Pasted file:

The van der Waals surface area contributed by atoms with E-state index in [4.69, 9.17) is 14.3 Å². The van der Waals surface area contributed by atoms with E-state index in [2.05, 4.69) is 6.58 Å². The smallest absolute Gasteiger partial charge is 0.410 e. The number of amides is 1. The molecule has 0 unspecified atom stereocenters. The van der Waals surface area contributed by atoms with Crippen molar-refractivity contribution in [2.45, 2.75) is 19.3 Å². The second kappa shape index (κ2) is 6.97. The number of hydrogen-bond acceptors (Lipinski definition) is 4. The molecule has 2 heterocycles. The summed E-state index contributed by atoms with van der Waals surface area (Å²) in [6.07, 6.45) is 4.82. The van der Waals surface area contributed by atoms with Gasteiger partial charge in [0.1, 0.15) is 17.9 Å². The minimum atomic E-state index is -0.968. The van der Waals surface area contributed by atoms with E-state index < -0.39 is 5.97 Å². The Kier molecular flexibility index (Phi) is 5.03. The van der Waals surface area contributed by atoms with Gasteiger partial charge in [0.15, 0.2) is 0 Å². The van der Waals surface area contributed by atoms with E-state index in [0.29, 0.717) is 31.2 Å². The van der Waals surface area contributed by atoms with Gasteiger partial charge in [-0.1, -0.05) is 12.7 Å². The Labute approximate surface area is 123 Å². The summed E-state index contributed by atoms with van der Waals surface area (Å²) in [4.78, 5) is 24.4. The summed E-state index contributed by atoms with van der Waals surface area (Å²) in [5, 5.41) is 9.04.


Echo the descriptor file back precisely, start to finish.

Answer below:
The van der Waals surface area contributed by atoms with E-state index in [4.69, 9.17) is 14.3 Å². The van der Waals surface area contributed by atoms with E-state index in [2.05, 4.69) is 6.58 Å². The smallest absolute Gasteiger partial charge is 0.410 e. The number of amides is 1. The molecule has 0 unspecified atom stereocenters. The van der Waals surface area contributed by atoms with Crippen molar-refractivity contribution in [2.45, 2.75) is 19.3 Å². The second kappa shape index (κ2) is 6.97. The number of hydrogen-bond acceptors (Lipinski definition) is 4. The molecule has 2 heterocycles. The summed E-state index contributed by atoms with van der Waals surface area (Å²) in [6.07, 6.45) is 4.82. The van der Waals surface area contributed by atoms with Gasteiger partial charge in [0.1, 0.15) is 17.9 Å². The minimum atomic E-state index is -0.968. The van der Waals surface area contributed by atoms with E-state index < -0.39 is 5.97 Å². The Kier molecular flexibility index (Phi) is 5.03. The van der Waals surface area contributed by atoms with Gasteiger partial charge in [0.15, 0.2) is 0 Å². The van der Waals surface area contributed by atoms with E-state index in [0.29, 0.717) is 31.2 Å². The van der Waals surface area contributed by atoms with Gasteiger partial charge in [-0.1, -0.05) is 12.7 Å². The Labute approximate surface area is 123 Å². The summed E-state index contributed by atoms with van der Waals surface area (Å²) in [4.78, 5) is 24.4. The summed E-state index contributed by atoms with van der Waals surface area (Å²) in [5, 5.41) is 9.04.